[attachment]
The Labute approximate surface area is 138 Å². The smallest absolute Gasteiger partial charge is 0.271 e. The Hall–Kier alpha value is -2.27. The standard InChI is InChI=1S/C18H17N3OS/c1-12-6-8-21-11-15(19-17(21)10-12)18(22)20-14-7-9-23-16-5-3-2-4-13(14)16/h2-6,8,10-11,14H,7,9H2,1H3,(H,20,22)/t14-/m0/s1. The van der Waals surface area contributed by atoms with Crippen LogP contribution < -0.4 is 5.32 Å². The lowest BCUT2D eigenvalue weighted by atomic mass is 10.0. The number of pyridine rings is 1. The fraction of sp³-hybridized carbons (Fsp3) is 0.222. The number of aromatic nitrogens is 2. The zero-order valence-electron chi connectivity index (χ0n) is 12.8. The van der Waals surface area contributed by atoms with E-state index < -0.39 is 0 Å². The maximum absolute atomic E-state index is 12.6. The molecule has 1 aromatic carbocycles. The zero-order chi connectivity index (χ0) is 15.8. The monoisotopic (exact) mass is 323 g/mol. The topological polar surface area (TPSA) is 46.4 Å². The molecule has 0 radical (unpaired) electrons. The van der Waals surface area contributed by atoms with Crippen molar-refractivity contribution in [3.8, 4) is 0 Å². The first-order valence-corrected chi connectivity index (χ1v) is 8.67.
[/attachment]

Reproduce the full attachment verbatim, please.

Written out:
The Labute approximate surface area is 138 Å². The smallest absolute Gasteiger partial charge is 0.271 e. The Hall–Kier alpha value is -2.27. The standard InChI is InChI=1S/C18H17N3OS/c1-12-6-8-21-11-15(19-17(21)10-12)18(22)20-14-7-9-23-16-5-3-2-4-13(14)16/h2-6,8,10-11,14H,7,9H2,1H3,(H,20,22)/t14-/m0/s1. The van der Waals surface area contributed by atoms with Crippen LogP contribution < -0.4 is 5.32 Å². The lowest BCUT2D eigenvalue weighted by atomic mass is 10.0. The number of pyridine rings is 1. The fraction of sp³-hybridized carbons (Fsp3) is 0.222. The number of aromatic nitrogens is 2. The zero-order valence-electron chi connectivity index (χ0n) is 12.8. The van der Waals surface area contributed by atoms with E-state index < -0.39 is 0 Å². The maximum absolute atomic E-state index is 12.6. The molecule has 1 aromatic carbocycles. The zero-order chi connectivity index (χ0) is 15.8. The monoisotopic (exact) mass is 323 g/mol. The topological polar surface area (TPSA) is 46.4 Å². The molecule has 0 radical (unpaired) electrons. The van der Waals surface area contributed by atoms with Crippen molar-refractivity contribution in [3.8, 4) is 0 Å². The first-order valence-corrected chi connectivity index (χ1v) is 8.67.